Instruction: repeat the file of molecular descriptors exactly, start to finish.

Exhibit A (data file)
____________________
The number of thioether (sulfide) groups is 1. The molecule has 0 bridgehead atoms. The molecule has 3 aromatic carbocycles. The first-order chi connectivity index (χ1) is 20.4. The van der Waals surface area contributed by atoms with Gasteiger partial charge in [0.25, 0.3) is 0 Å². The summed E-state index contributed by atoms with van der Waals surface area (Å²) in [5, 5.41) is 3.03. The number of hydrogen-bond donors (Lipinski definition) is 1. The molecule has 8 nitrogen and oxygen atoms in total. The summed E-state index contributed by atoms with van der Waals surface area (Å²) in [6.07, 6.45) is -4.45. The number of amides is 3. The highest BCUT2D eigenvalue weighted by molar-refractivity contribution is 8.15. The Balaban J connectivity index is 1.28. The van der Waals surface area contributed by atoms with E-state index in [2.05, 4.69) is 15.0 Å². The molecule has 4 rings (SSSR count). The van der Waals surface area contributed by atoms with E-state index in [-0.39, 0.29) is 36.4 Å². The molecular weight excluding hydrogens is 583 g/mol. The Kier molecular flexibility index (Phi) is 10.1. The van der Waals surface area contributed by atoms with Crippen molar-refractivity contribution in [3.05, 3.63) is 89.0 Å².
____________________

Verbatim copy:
The number of thioether (sulfide) groups is 1. The molecule has 0 bridgehead atoms. The molecule has 3 aromatic carbocycles. The first-order chi connectivity index (χ1) is 20.4. The van der Waals surface area contributed by atoms with Gasteiger partial charge in [0.25, 0.3) is 0 Å². The summed E-state index contributed by atoms with van der Waals surface area (Å²) in [5, 5.41) is 3.03. The number of hydrogen-bond donors (Lipinski definition) is 1. The molecule has 8 nitrogen and oxygen atoms in total. The summed E-state index contributed by atoms with van der Waals surface area (Å²) in [6.07, 6.45) is -4.45. The number of amides is 3. The highest BCUT2D eigenvalue weighted by molar-refractivity contribution is 8.15. The Balaban J connectivity index is 1.28. The van der Waals surface area contributed by atoms with E-state index in [2.05, 4.69) is 15.0 Å². The molecule has 4 rings (SSSR count). The van der Waals surface area contributed by atoms with E-state index in [-0.39, 0.29) is 36.4 Å². The molecular weight excluding hydrogens is 583 g/mol. The Kier molecular flexibility index (Phi) is 10.1. The van der Waals surface area contributed by atoms with Crippen molar-refractivity contribution in [3.05, 3.63) is 89.0 Å².